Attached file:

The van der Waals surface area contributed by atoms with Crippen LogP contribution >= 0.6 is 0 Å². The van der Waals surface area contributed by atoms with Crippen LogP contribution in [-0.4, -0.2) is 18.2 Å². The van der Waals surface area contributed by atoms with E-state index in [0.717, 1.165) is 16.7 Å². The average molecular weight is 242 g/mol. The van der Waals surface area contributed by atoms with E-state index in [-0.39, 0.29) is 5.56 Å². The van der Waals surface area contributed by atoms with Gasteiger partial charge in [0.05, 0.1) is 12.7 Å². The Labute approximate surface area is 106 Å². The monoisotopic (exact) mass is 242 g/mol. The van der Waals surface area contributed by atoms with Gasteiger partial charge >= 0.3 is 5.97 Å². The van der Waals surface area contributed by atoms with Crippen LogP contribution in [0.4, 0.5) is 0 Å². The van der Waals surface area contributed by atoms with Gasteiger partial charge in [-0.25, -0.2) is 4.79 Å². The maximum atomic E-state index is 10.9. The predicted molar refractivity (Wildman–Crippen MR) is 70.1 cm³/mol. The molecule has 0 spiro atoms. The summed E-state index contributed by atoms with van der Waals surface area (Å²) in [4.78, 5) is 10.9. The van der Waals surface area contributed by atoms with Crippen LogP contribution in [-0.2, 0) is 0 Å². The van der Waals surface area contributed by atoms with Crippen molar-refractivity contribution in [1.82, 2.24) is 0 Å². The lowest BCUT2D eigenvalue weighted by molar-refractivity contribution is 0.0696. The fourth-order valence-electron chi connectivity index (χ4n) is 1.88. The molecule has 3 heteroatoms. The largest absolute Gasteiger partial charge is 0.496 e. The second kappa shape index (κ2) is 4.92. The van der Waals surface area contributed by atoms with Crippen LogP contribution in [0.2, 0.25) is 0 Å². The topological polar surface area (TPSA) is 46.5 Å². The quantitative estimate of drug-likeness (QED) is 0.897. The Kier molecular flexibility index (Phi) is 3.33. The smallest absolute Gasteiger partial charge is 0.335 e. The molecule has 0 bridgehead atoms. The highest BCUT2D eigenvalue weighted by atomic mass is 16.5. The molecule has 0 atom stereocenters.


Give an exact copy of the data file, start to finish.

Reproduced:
The van der Waals surface area contributed by atoms with Crippen LogP contribution >= 0.6 is 0 Å². The van der Waals surface area contributed by atoms with Crippen LogP contribution in [-0.4, -0.2) is 18.2 Å². The van der Waals surface area contributed by atoms with E-state index in [0.717, 1.165) is 16.7 Å². The average molecular weight is 242 g/mol. The van der Waals surface area contributed by atoms with E-state index in [-0.39, 0.29) is 5.56 Å². The van der Waals surface area contributed by atoms with Gasteiger partial charge in [0.05, 0.1) is 12.7 Å². The Labute approximate surface area is 106 Å². The monoisotopic (exact) mass is 242 g/mol. The van der Waals surface area contributed by atoms with Gasteiger partial charge >= 0.3 is 5.97 Å². The van der Waals surface area contributed by atoms with Crippen LogP contribution in [0.4, 0.5) is 0 Å². The van der Waals surface area contributed by atoms with Gasteiger partial charge in [-0.25, -0.2) is 4.79 Å². The maximum atomic E-state index is 10.9. The predicted molar refractivity (Wildman–Crippen MR) is 70.1 cm³/mol. The molecule has 0 spiro atoms. The summed E-state index contributed by atoms with van der Waals surface area (Å²) in [4.78, 5) is 10.9. The van der Waals surface area contributed by atoms with Crippen LogP contribution in [-0.2, 0) is 0 Å². The van der Waals surface area contributed by atoms with Crippen molar-refractivity contribution in [1.82, 2.24) is 0 Å². The lowest BCUT2D eigenvalue weighted by molar-refractivity contribution is 0.0696. The fourth-order valence-electron chi connectivity index (χ4n) is 1.88. The molecule has 3 heteroatoms. The largest absolute Gasteiger partial charge is 0.496 e. The second kappa shape index (κ2) is 4.92. The van der Waals surface area contributed by atoms with Crippen LogP contribution in [0.2, 0.25) is 0 Å². The topological polar surface area (TPSA) is 46.5 Å². The quantitative estimate of drug-likeness (QED) is 0.897. The Kier molecular flexibility index (Phi) is 3.33. The smallest absolute Gasteiger partial charge is 0.335 e. The molecule has 0 bridgehead atoms. The highest BCUT2D eigenvalue weighted by atomic mass is 16.5. The molecule has 0 atom stereocenters.